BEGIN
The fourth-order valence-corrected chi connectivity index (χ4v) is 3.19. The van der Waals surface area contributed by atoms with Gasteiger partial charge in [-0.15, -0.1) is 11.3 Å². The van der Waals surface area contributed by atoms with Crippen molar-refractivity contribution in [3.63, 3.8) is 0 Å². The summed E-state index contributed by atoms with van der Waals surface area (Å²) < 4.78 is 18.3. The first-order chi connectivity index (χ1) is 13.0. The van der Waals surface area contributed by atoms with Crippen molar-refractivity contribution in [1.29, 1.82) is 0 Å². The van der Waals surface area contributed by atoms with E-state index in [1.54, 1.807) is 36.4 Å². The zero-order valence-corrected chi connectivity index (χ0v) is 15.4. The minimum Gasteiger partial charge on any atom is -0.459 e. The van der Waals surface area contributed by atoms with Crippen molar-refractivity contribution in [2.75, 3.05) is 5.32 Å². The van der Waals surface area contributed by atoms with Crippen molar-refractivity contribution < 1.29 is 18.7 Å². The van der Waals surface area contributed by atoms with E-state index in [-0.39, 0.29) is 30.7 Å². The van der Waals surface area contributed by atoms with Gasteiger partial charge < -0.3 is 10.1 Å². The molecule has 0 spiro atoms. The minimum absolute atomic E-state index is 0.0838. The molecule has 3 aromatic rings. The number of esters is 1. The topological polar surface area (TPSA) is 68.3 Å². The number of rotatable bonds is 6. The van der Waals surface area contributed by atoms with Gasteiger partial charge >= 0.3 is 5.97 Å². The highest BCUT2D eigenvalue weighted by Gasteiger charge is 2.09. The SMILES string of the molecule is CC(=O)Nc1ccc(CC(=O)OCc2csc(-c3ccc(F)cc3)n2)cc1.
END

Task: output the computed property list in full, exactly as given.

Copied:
The fourth-order valence-corrected chi connectivity index (χ4v) is 3.19. The van der Waals surface area contributed by atoms with Gasteiger partial charge in [-0.15, -0.1) is 11.3 Å². The van der Waals surface area contributed by atoms with Crippen molar-refractivity contribution in [3.63, 3.8) is 0 Å². The summed E-state index contributed by atoms with van der Waals surface area (Å²) < 4.78 is 18.3. The first-order chi connectivity index (χ1) is 13.0. The van der Waals surface area contributed by atoms with Crippen molar-refractivity contribution in [1.29, 1.82) is 0 Å². The van der Waals surface area contributed by atoms with E-state index in [1.54, 1.807) is 36.4 Å². The zero-order valence-corrected chi connectivity index (χ0v) is 15.4. The minimum Gasteiger partial charge on any atom is -0.459 e. The van der Waals surface area contributed by atoms with Crippen molar-refractivity contribution in [2.75, 3.05) is 5.32 Å². The van der Waals surface area contributed by atoms with Crippen molar-refractivity contribution < 1.29 is 18.7 Å². The van der Waals surface area contributed by atoms with E-state index in [-0.39, 0.29) is 30.7 Å². The van der Waals surface area contributed by atoms with Gasteiger partial charge < -0.3 is 10.1 Å². The molecule has 0 spiro atoms. The minimum absolute atomic E-state index is 0.0838. The molecule has 3 aromatic rings. The number of esters is 1. The topological polar surface area (TPSA) is 68.3 Å². The number of rotatable bonds is 6. The van der Waals surface area contributed by atoms with Gasteiger partial charge >= 0.3 is 5.97 Å². The highest BCUT2D eigenvalue weighted by Gasteiger charge is 2.09. The SMILES string of the molecule is CC(=O)Nc1ccc(CC(=O)OCc2csc(-c3ccc(F)cc3)n2)cc1.